• 2 tablespoons finely chopped dill
  • 20g butter
  • 1 leek, white part only, thinly sliced
  • 2 bunches asparagus, trimmed, diagonally cut into 3cm pieces
  • 100g goats cheese, crumbled


Step 1

Preheat grill on high. Whisk the eggs, cream and dill together in a medium bowl. Season well with salt and pepper.


Step 2

Melt the butter in a large (20cm base measurement) frying pan over medium heat until foaming. Add the leek and cook, stirring, for 5 minutes or until leek softens. Add the asparagus and cook, stirring, for 2 minutes or until bright green and tender but still crisp.


Step 3 

Pour egg mixture over the leek mixture in frying pan. Gently stir to combine. Reduce heat to low and cook for 4-5 minutes or until frittata is almost set but the top is still runny. Remove from heat. Sprinkle the goats cheese evenly over the top.


Step 4 

Place the frying pan under preheated grill for 2 minutes or until frittata is set and top is lightly browned. Use a spatula to loosen the frittata and slide onto a clean work surface. Cut into wedges and place on serving plates. Serve immediately.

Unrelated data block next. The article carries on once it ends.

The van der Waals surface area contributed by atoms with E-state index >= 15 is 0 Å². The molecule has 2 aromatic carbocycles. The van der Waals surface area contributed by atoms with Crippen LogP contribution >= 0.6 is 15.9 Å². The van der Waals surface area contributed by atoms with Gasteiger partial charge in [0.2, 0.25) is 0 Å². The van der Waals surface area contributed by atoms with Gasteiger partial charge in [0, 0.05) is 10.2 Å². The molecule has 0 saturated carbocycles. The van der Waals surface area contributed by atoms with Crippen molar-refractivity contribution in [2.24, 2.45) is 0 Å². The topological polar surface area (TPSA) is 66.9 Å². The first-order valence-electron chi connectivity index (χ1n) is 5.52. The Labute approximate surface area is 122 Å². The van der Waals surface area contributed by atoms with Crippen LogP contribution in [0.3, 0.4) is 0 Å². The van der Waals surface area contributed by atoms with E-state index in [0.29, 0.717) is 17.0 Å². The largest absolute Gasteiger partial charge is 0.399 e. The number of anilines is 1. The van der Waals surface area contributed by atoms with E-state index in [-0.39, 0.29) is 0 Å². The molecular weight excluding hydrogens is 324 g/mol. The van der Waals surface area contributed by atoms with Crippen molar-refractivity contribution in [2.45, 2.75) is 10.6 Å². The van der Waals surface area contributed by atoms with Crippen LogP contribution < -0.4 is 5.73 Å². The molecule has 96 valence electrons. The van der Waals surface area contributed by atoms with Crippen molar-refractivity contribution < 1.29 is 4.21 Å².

Beacons of Light



Prince Edward Island, or PEI, is known for its statuesque lighthouses.  The Island is home to 63 lighthouses. With an average of one lighthouse every 34 square miles, the Island has the highest concentration in North America.


Cape Bear Lighthouse

Cape Bear lighthouse, built in 1881, and is a typical example of second-generation lighthouse design located on the southeastern tip of PEI. 

Interestingly a gentleman by the name of Thomas Bartlett heard the first distress signal from the Titanic as it sank off Newfoundland in 1912.

Cape Tryon Lighthouse

Perched near the edge of a breathtaking red sandstone cliff proudly stands the Cape Tryon Lighthouse. Built in 1906 this glorious tower guides mariners along the northern coast of PEI between Richmond Bay and New London, warning of the shallow water that extends out a considerable distance from shore.